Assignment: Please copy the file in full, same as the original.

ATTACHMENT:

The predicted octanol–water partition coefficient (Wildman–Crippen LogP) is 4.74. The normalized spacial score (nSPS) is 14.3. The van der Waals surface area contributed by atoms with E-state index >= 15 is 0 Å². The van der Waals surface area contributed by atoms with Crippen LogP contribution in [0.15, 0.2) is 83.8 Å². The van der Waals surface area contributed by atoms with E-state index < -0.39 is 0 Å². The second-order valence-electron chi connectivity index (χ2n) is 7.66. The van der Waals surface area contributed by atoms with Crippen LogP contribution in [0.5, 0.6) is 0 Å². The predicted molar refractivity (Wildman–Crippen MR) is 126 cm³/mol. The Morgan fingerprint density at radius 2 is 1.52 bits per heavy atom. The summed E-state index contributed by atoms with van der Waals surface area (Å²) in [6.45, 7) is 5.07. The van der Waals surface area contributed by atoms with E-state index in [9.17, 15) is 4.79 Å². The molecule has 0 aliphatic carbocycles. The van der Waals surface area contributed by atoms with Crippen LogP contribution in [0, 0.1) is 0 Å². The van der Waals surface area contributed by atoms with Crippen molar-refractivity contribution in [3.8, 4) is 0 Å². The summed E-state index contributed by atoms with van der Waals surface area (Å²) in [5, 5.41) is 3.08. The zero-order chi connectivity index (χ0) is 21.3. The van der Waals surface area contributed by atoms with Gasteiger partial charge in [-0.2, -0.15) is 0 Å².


The predicted octanol–water partition coefficient (Wildman–Crippen LogP) is 4.74. The normalized spacial score (nSPS) is 14.3. The van der Waals surface area contributed by atoms with E-state index >= 15 is 0 Å². The van der Waals surface area contributed by atoms with Crippen LogP contribution in [0.15, 0.2) is 83.8 Å². The van der Waals surface area contributed by atoms with E-state index < -0.39 is 0 Å². The second-order valence-electron chi connectivity index (χ2n) is 7.66. The van der Waals surface area contributed by atoms with Crippen LogP contribution in [0.5, 0.6) is 0 Å². The predicted molar refractivity (Wildman–Crippen MR) is 126 cm³/mol. The Morgan fingerprint density at radius 2 is 1.52 bits per heavy atom. The summed E-state index contributed by atoms with van der Waals surface area (Å²) in [6.45, 7) is 5.07. The van der Waals surface area contributed by atoms with E-state index in [9.17, 15) is 4.79 Å². The molecule has 0 aliphatic carbocycles. The van der Waals surface area contributed by atoms with Crippen LogP contribution in [0, 0.1) is 0 Å². The van der Waals surface area contributed by atoms with Crippen molar-refractivity contribution in [3.8, 4) is 0 Å². The summed E-state index contributed by atoms with van der Waals surface area (Å²) in [5, 5.41) is 3.08. The zero-order chi connectivity index (χ0) is 21.3. The van der Waals surface area contributed by atoms with Gasteiger partial charge in [-0.2, -0.15) is 0 Å².